The University of Liverpool is a teaching and research university based in the city of Liverpool, England. Founded in 1881 (as a university college), it is also one of the six original “red brick” civic universities. It comprises three faculties organised into 35 departments and schools. The university has an enviable international reputation
for innovative research and academic excellence. It is a founding member of the Russell Group of large research-intensive universities, the N8 Group for research collaboration and The University Management school is AACSB accredited. The university has produced eight Nobel Prize winners and offers more than 230 first degree courses across 103 subjects. It was the world’s first university to establish departments in Oceanography, Civic Design, Architecture and Biochemistry.
Nobel Prize winners
Sir Ronald Ross discovered that the malaria parasite is transmitted by mosquitoes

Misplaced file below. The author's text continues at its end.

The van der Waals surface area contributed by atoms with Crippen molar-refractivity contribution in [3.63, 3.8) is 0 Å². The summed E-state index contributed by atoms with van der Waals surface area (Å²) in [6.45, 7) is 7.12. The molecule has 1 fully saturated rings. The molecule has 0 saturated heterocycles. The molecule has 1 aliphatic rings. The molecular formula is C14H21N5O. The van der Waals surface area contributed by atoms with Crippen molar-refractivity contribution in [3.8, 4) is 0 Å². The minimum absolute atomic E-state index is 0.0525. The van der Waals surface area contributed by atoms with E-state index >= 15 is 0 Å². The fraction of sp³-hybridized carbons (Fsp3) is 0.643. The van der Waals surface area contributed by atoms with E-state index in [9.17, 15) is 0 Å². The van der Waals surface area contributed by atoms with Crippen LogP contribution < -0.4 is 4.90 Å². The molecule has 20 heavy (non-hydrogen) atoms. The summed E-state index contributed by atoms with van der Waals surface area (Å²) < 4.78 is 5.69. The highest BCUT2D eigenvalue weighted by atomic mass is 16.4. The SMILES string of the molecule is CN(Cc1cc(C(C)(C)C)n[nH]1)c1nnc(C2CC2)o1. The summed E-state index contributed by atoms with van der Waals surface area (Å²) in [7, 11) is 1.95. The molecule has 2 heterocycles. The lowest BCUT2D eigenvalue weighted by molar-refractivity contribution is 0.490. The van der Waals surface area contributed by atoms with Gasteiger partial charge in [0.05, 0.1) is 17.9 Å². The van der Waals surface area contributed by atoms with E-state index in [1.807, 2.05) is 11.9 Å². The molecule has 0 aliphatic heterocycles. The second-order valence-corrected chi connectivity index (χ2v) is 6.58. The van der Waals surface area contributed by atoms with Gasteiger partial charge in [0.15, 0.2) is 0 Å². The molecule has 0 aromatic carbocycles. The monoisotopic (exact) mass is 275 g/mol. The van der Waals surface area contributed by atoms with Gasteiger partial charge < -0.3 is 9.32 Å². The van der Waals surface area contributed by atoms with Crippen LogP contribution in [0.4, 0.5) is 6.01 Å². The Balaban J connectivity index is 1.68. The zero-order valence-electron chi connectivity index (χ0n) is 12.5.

There have been eight Nobel Prize Laureates who have been based at the University during a significant point in their career.
Sir Ronald Ross (awarded the Nobel Prize in Medicine in 1902) for his work with malaria.
Professor Charles Barkla (awarded the Nobel Prize in Physics in 1917) for discovering the electromagnetic properties of X-rays.
Sir Charles Sherrington (awarded the Nobel Prize in Physiology/Medicine in 1932) for his research into neurons.
Sir James Chadwick (awarded the Nobel Prize in Physics in 1935) for discovering neutrons.
Sir Robert Robinson (awarded the Nobel Prize in Chemistry in 1947) for his research into anthocyanins and alkaloids.
Professor Har Gobind Khorana (awarded the Nobel Prize in Physiology/Medicine in 1968) for his work on the interpretation of the genetic code and its function in protein synthesis.
Professor Rodney Porter (awarded the Nobel Prize in Physiology/Medicine in 1972) for his discovery of the structure of antibodies.
Professor Joseph Rotblat (awarded the Nobel Peace Prize in 1995) for his efforts with nuclear disarmament.